What parents need to know
Parents Need to Know
Parents need to know that the content here is generally harmless, although some of the machines could be considered "violent" due to their ability to do serious damage on the job. (There are also eye-opening demonstrations of the machines' brute force, smashing cars with a wrecking ball, etc.) A few brand names are visible on the machines themselves, but it isn't the focus of the show.
What's the story?
In RICHARD HAMMOND'S CRASH COURSE, British television presenter Richard Hammond (Top Gear) heads to the United States to master the most extreme machines ever made. (And the catch? He's got just three days to learn skills that would normally take years of training to perfect.) Hammond's long list of challenges includes operating a U.S. Army MIA2 Abrams tank, a log loader, a two-ton wrecking ball, and the planet's most powerful fire engine.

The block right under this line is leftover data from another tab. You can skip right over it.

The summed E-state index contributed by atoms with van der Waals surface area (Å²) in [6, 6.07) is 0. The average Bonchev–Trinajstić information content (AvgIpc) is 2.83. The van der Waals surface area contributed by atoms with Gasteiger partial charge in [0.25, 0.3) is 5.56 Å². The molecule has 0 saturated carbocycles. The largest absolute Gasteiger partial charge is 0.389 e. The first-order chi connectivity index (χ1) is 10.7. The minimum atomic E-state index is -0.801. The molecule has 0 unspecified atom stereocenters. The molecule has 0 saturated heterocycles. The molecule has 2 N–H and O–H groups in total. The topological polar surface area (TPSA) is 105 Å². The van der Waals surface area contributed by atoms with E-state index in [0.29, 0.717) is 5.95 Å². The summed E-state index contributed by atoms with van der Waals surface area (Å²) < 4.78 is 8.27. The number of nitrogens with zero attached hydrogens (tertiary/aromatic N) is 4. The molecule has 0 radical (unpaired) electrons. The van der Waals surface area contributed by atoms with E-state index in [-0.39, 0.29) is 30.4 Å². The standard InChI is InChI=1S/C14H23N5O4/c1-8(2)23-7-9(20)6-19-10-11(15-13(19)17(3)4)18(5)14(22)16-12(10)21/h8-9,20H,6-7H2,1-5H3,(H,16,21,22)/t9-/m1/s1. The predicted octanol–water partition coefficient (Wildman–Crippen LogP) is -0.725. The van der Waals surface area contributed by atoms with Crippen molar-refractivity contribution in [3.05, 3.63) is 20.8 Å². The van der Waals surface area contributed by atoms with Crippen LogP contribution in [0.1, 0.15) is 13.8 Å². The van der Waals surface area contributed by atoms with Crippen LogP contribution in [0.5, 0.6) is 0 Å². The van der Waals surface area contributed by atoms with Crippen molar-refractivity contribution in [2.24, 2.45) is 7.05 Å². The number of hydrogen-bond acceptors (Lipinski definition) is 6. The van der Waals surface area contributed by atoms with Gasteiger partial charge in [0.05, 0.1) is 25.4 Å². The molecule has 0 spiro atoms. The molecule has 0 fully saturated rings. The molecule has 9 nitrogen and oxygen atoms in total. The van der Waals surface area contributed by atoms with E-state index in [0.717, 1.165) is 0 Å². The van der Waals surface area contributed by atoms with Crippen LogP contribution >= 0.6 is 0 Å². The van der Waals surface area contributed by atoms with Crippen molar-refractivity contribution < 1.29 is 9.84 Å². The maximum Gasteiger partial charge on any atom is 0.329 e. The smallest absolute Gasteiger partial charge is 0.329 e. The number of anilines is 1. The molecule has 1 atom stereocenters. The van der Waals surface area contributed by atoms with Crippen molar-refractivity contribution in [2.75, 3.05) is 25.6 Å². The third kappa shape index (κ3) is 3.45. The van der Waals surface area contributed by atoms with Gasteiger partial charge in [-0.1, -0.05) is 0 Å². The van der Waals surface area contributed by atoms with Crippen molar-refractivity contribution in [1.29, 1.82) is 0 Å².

Is it any good?
Even though it's got the likeable Hammond at the helm, Crash Course isn't as gripping as other "extreme machine" reality shows that highlight interpersonal drama among working crews. But it's well worth a watch all the same, particularly if your child has a marked interest in watching construction crews and other heavy machine operators at work. There's plenty of action on display, with the added bonus of information that puts everything in context.
Of course there's also the element of fun, which works so well for Hammond and his co-hosts on their popular British car show, Top Gear. So after Hammond diligently learns the skills he needs from his mentors, he's set to task accomplishing predictably ridiculous feats such as demolishing an entire house without harming his dummy buddy, "Nigel," who's snoozing away in an interior bedroom.
Families can talk about...
Families can talk about the educational value of reality shows like this one. What does this show teach viewers about extreme machinery? Is the structure geared more toward information or entertainment?
Does it surprise you to learn how much skill is involved in operating heavy machinery? How important is safety? Does the show's tone downplay the danger involved in operating such powerful vehicles?
Who's the target audience here -- British or American viewers? How does having Hammond play host shape the show's take on the United States and the people he meets here?